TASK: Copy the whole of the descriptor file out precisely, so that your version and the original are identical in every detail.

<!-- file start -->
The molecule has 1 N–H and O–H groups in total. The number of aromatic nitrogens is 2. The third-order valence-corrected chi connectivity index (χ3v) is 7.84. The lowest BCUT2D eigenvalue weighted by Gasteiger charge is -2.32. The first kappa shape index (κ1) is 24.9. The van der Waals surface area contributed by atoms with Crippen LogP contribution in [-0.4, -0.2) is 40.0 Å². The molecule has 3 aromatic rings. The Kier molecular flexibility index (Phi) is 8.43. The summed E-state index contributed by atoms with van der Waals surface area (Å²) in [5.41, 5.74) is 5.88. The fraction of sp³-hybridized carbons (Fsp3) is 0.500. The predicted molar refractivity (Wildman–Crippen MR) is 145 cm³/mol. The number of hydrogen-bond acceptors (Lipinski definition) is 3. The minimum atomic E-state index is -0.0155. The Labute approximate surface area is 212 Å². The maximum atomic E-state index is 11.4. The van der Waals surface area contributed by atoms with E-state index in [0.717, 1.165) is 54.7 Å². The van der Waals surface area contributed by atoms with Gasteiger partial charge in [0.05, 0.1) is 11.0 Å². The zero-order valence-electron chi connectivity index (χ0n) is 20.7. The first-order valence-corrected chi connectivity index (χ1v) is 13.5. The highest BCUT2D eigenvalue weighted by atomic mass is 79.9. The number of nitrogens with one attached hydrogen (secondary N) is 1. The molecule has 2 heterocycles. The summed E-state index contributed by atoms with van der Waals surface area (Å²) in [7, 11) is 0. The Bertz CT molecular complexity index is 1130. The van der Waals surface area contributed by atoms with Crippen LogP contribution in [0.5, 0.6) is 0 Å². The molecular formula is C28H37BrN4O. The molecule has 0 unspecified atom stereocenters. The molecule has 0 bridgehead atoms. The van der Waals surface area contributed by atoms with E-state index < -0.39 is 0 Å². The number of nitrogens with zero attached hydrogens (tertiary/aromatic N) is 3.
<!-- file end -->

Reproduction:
The molecule has 1 N–H and O–H groups in total. The number of aromatic nitrogens is 2. The third-order valence-corrected chi connectivity index (χ3v) is 7.84. The lowest BCUT2D eigenvalue weighted by Gasteiger charge is -2.32. The first kappa shape index (κ1) is 24.9. The van der Waals surface area contributed by atoms with Crippen LogP contribution in [-0.4, -0.2) is 40.0 Å². The molecule has 3 aromatic rings. The Kier molecular flexibility index (Phi) is 8.43. The summed E-state index contributed by atoms with van der Waals surface area (Å²) in [5.41, 5.74) is 5.88. The fraction of sp³-hybridized carbons (Fsp3) is 0.500. The predicted molar refractivity (Wildman–Crippen MR) is 145 cm³/mol. The number of hydrogen-bond acceptors (Lipinski definition) is 3. The minimum atomic E-state index is -0.0155. The Labute approximate surface area is 212 Å². The maximum atomic E-state index is 11.4. The van der Waals surface area contributed by atoms with E-state index in [0.717, 1.165) is 54.7 Å². The van der Waals surface area contributed by atoms with Gasteiger partial charge in [0.05, 0.1) is 11.0 Å². The zero-order valence-electron chi connectivity index (χ0n) is 20.7. The first-order valence-corrected chi connectivity index (χ1v) is 13.5. The highest BCUT2D eigenvalue weighted by atomic mass is 79.9. The number of nitrogens with one attached hydrogen (secondary N) is 1. The molecule has 2 heterocycles. The summed E-state index contributed by atoms with van der Waals surface area (Å²) in [7, 11) is 0. The Bertz CT molecular complexity index is 1130. The van der Waals surface area contributed by atoms with Crippen LogP contribution in [0.5, 0.6) is 0 Å². The molecular formula is C28H37BrN4O. The molecule has 0 unspecified atom stereocenters. The molecule has 0 bridgehead atoms. The van der Waals surface area contributed by atoms with E-state index < -0.39 is 0 Å². The number of nitrogens with zero attached hydrogens (tertiary/aromatic N) is 3.